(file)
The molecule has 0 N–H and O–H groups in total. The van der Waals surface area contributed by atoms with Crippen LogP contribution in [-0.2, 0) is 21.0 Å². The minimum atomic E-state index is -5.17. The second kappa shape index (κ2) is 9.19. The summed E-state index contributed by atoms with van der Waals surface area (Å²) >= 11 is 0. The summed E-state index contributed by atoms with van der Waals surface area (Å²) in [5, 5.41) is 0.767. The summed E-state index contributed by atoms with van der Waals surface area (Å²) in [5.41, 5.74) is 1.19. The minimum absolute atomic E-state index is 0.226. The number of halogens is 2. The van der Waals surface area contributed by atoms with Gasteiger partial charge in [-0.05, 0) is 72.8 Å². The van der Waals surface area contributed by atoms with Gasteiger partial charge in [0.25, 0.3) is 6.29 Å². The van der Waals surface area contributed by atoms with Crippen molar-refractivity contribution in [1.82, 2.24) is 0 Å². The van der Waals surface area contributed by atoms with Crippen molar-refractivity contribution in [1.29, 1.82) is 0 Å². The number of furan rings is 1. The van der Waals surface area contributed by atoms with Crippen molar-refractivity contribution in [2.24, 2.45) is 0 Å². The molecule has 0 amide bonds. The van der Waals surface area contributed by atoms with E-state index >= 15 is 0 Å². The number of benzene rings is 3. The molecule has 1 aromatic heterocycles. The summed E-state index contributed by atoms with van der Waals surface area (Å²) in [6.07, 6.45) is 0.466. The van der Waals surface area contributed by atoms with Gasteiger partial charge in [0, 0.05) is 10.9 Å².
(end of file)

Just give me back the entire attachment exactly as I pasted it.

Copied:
The molecule has 0 N–H and O–H groups in total. The van der Waals surface area contributed by atoms with Crippen LogP contribution in [-0.2, 0) is 21.0 Å². The minimum atomic E-state index is -5.17. The second kappa shape index (κ2) is 9.19. The summed E-state index contributed by atoms with van der Waals surface area (Å²) >= 11 is 0. The summed E-state index contributed by atoms with van der Waals surface area (Å²) in [5, 5.41) is 0.767. The summed E-state index contributed by atoms with van der Waals surface area (Å²) in [5.41, 5.74) is 1.19. The minimum absolute atomic E-state index is 0.226. The number of halogens is 2. The van der Waals surface area contributed by atoms with Gasteiger partial charge in [-0.05, 0) is 72.8 Å². The van der Waals surface area contributed by atoms with Gasteiger partial charge in [0.25, 0.3) is 6.29 Å². The van der Waals surface area contributed by atoms with Crippen molar-refractivity contribution in [1.82, 2.24) is 0 Å². The van der Waals surface area contributed by atoms with Crippen molar-refractivity contribution in [1.29, 1.82) is 0 Å². The number of furan rings is 1. The van der Waals surface area contributed by atoms with Crippen molar-refractivity contribution in [2.24, 2.45) is 0 Å². The molecule has 0 amide bonds. The van der Waals surface area contributed by atoms with E-state index >= 15 is 0 Å². The number of benzene rings is 3. The molecule has 1 aromatic heterocycles. The summed E-state index contributed by atoms with van der Waals surface area (Å²) in [6.07, 6.45) is 0.466. The van der Waals surface area contributed by atoms with Gasteiger partial charge in [0, 0.05) is 10.9 Å².